> > That's not true. Yes it is. What was the value of this reply?
What was the value of yours? Or this latest one?

A question is not an answer.


And what was your reply?
Yes, you have the right to be overcharged for work that may or may not
not suit your needs by only _one_ vendor, and no right to go elsewhere
when they fail, ignore you outright, stop supporting your application
or vanish from the face of the earth. Have you actually read your
contract or software licence?

Of course. See the end of this posting.

It only protects the vendor, not you.

I've read the licence and done even more: I've used the software and tested the contract.


Realy, care to quote the part of the Contract that Gaurantees you any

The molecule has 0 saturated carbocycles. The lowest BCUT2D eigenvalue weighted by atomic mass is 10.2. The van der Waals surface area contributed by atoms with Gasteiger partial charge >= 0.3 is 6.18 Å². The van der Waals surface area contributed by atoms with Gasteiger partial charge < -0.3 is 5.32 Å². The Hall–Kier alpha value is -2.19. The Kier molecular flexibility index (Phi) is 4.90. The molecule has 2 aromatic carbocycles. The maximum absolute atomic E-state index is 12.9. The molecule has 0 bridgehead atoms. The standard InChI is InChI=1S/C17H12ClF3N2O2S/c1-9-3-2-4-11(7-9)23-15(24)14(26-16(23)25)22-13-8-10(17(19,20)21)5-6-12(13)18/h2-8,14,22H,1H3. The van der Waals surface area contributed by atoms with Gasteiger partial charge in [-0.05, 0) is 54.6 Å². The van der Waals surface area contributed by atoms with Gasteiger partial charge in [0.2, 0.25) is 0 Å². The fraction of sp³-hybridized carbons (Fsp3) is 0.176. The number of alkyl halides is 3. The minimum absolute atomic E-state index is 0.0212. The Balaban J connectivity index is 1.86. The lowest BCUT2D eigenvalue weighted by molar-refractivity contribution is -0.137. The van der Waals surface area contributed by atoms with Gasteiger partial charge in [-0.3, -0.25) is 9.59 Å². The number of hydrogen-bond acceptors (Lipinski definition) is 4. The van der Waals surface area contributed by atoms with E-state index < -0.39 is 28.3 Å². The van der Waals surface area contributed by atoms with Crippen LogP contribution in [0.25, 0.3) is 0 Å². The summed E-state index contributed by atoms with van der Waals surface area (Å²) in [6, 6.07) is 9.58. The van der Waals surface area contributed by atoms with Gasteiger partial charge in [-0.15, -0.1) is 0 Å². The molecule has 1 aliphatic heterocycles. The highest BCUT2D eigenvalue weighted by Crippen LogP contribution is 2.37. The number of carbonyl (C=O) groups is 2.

rights?

Instead, what you will find is that the contracts insists that the
Software is not gauranteed to be usefull for any particilar purpose,
and that they deny all responsibilitty for it to the extent possible
by law.

By "tested the contarct" what you mean is you agreed to pay them
completely on their terms and where satisified with the results they
chose to give you.

Have you tested alternatives?
> > The right to modify is a red herring.
>
> Not if your application and the permenancy of your data is important. You didn't read my posting, right?


You are one funny guy. Really. I'll bet you're the first guy in usenet
to ever ask this question rhetoricly. Nice way of avoiding an answer.
Are so so stupid that you actually expect a serious answer that was
obviously a
hostile attempt to insult by way of a rhetorical question?
I don't *want* to create my own development
team competing with the original one. I don't want to merge my change back